The Mystery of Wall Street Pay

As many Wall Street employees await their coveted annual bonuses this month, main street doesn’t have any idea how they are either determined or what they payout. They are known to carry large sums and the topic is often subject to a lot of gossip.

Bonuses have been rumored to come in higher than the average median wage and for many lucky Wall Street employees, they will buy a new home or use it to say “I quit” and go to a competitor for even more money.

Throughout this month, the media had had a field day reporting on this arcane subject. Bloomberg reported junior investment bankers were not going to have an guaranteed salary increases in 2012 while the New York Times wrote that pay is serious business for this group and executive compensation experts may charge $11,000 for an annual report which helps banks determine how much to pay their top traders.

In a second New York Times article Andrew Ross Sorkin noted Wall Street pay will …

come in higher this year when compared to revenue.

So just what are these numbers? Average pay per employee is one figure that does get discussed and according to the Wall Street Journal, Goldman Sach’s (NYSE:GS) average pay was $367,057 in 2011. The bank is said to have the highest payout to its bankers and traders as it put $12.2 billion aside for compensation and benefits for the year but it saw was a 21 percent decline from the $15.4 billion put aside in the previous year as 2010 Goldman employees had an average pay of $430,700.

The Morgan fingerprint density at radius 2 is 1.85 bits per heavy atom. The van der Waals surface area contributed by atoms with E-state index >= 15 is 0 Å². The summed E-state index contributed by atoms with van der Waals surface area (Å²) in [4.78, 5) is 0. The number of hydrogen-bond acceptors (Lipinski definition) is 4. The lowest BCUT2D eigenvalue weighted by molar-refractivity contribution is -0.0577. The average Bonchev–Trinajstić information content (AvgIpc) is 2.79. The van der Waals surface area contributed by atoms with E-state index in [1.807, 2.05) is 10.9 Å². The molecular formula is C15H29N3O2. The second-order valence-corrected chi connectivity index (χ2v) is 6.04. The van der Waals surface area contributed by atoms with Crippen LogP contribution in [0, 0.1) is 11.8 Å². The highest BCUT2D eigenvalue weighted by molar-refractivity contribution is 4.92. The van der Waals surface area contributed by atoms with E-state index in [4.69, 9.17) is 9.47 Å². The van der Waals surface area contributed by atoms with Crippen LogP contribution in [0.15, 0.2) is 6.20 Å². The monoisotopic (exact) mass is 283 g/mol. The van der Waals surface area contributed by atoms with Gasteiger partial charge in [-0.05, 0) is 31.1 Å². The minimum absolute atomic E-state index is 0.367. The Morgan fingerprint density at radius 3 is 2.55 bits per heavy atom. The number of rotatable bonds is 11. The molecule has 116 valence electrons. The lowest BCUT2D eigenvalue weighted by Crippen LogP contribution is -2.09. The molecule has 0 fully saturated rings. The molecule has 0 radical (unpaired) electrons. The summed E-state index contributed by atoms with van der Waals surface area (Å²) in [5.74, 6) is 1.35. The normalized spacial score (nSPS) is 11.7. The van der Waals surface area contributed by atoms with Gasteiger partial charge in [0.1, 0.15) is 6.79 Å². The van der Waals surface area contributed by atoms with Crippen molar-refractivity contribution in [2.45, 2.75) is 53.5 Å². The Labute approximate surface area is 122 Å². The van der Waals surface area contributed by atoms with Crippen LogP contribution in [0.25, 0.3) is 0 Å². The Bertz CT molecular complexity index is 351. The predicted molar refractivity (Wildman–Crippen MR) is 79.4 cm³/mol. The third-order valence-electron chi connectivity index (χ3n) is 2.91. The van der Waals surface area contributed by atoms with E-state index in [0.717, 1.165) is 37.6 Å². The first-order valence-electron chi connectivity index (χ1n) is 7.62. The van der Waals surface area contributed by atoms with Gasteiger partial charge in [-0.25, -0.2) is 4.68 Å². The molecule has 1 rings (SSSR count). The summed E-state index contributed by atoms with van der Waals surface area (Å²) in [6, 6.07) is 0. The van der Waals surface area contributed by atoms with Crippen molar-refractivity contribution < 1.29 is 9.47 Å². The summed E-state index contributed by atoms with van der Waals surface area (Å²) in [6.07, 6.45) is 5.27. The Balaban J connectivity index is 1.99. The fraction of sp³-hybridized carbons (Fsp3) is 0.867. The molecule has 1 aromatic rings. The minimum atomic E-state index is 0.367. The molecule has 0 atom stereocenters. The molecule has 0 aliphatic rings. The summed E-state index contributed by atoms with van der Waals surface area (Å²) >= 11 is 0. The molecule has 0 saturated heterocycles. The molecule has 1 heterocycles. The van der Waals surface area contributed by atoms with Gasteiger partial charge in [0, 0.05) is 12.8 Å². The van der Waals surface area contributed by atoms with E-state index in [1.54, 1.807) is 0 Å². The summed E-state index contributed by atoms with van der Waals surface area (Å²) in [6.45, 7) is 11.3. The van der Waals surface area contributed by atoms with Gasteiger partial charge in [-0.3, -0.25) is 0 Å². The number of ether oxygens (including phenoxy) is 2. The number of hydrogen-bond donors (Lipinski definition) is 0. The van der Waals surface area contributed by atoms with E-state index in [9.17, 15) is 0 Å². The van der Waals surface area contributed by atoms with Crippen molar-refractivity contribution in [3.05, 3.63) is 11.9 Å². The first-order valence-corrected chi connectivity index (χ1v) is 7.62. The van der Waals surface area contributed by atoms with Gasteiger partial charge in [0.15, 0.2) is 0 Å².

But keep in mind this salary figure will vary. Firms will compensate top revenue-generating employees a lot more and differently than the admin staff.

Some sampling of the largess can be seen with Citigroup’s (NYSE:C) former trader Andrew Hall. In 2007, Hall’s Phibro unit brought in 10 percent of the bank’s net income and the trader asked for a $100 million payday. There’s also American International Group’s (NYSE:AIG) Joseph Cassano, who had a $44 million payday.

As long as investment banks aren’t required to disclose what they pay their high earners, the mystery of Wall Street pay will continue. It’s usually good to error on the side of thinking pay is going to be too high than too low.